Games In The Court – GTA “Life Is
A Video Game”
On June 7, 2003, in Fayette, Alabama, Devin Moore (18) shot the
three police officers Crump (40), Mealer (38) and Strickland (55),
after he had been arrested because of a stolen car charge ,
Fayette officer Mark McClure, who arrested
Moore, testified that the suspect told him ''Life is a video game.
You've got to die sometime.''
Devin Moore was a troubled child with an abusive father .
Evidently, he played video games obsessively .
Moore's lawyers claimed that Moore had been programmed by frequently
playing the game Grand Theft Auto (GTA) and that Moore was suffering
from Post Traumatic Stress Disorder due to his abuse at home .
Judge James Moore (no relation) ruled against both of these claims
The jury found Devin Moore guilty, and the sentence is expected
on September 30, 2005 .
Parallel to the trail, a civil lawsuit has been filed by the victim's
families with Jack Thompson as lawyer:
Separately, the victims' families have filed
a civil suit against the video game manufacturer and two stores,
claiming Moore killed the three after repeatedly playing "Grand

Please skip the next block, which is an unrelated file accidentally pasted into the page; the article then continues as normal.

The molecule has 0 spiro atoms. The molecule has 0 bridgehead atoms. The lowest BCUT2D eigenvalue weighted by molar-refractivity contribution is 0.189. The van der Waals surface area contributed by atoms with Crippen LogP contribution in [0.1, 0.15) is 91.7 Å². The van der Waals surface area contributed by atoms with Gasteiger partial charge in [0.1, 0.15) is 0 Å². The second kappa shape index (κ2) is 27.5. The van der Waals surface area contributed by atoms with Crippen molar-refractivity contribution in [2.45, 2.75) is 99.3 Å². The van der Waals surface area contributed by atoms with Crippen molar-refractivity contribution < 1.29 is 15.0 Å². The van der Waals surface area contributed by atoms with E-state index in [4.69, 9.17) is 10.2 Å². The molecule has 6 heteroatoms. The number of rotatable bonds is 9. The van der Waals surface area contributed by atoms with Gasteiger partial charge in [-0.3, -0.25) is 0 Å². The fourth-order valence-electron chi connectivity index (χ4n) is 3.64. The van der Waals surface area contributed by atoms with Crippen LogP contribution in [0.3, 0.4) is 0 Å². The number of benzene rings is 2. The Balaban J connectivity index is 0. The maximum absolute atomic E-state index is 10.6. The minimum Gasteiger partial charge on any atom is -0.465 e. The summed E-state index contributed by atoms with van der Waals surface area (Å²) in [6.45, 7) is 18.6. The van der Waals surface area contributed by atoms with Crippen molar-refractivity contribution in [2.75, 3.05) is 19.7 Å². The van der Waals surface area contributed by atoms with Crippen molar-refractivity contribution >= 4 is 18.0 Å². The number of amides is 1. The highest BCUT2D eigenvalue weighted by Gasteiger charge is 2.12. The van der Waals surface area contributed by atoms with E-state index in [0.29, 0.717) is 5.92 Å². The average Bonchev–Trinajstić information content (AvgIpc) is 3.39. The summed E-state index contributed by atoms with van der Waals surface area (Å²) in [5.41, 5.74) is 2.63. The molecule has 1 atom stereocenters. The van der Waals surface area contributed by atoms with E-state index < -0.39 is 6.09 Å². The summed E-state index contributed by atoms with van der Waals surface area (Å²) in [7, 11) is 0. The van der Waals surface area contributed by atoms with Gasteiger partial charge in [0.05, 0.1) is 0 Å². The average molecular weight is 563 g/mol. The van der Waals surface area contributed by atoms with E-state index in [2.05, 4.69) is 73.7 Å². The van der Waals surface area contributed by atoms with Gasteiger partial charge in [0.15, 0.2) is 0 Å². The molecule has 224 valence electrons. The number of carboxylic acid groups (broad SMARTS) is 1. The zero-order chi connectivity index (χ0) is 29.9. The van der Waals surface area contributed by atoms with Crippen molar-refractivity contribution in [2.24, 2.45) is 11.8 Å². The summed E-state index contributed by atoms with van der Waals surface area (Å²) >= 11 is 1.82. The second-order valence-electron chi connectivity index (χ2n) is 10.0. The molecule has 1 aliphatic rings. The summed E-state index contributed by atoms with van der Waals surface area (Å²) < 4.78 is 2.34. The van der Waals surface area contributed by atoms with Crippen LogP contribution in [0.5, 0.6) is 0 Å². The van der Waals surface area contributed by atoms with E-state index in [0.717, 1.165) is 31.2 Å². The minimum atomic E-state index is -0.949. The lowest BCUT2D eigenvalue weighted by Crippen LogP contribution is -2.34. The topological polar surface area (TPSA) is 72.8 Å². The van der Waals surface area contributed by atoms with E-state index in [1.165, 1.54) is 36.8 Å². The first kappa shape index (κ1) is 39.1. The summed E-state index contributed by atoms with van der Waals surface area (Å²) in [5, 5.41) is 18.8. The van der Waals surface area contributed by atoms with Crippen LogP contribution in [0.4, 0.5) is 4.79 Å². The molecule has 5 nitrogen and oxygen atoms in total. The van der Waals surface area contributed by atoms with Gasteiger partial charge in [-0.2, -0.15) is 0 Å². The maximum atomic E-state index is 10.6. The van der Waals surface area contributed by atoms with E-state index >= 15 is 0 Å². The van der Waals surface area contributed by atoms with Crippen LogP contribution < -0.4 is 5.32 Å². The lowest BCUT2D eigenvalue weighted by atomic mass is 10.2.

Theft Auto III" and "Grand Theft Auto: Vice City."
Named in the suit are Wal-Mart Stores and Gamestop, where Moore
allegedly purchased the games when he was under 17, along with
Take-Two Interactive Software, the manufacturer of the games,
and Sony Computer Entertainment, the maker of the PlayStation
Thompson links the murders to Moore's playing of GTA:
Attorney Jack Thompson, a long-time crusader
against video-game violence, is bringing the suit. "What we're
saying is that Devin Moore was, in effect, trained to do what he
did. He was given a murder simulator," says Thompson.
"He bought it as a minor. He played it hundreds of hours,
which is primarily a cop-killing game. It's our theory, which
we think we can prove to a jury in Alabama, that, but for the
video-game training, he would not have done what he did."
"The video game industry gave him a cranial menu that popped
up in the blink of an eye, in that police station," says Thompson.
"And that menu offered him the split-second decision to kill
the officers, shoot them in the head, flee in a police car, just
as the game itself trained them to do."
While there have been attempts to prohibit the sale of violent
or sexually explicit games to minors ,
it is not illegal to sell such games to minors
The civil lawsuit will be heard by Judge James Moore, who already
presided the trial .
A date for the civil lawsuit has not yet been set .
– Jury convicts video game defense killer
– In tears, Fayette, Alabama Officers Describe Finding
– Experts say Moore has PTSD, disagree about his mental
– Photos too painful for families in Moore trial
Moore’s defense is dealt a setback
Murderer gets death penalty
Essential Facts About Games and Court Rulings
Video games and age restrictions – the US and UK
– GTA Insanity Defense Fails; Cop-killer Found Guilty
– Jury Doesn't Buy Video Game Defense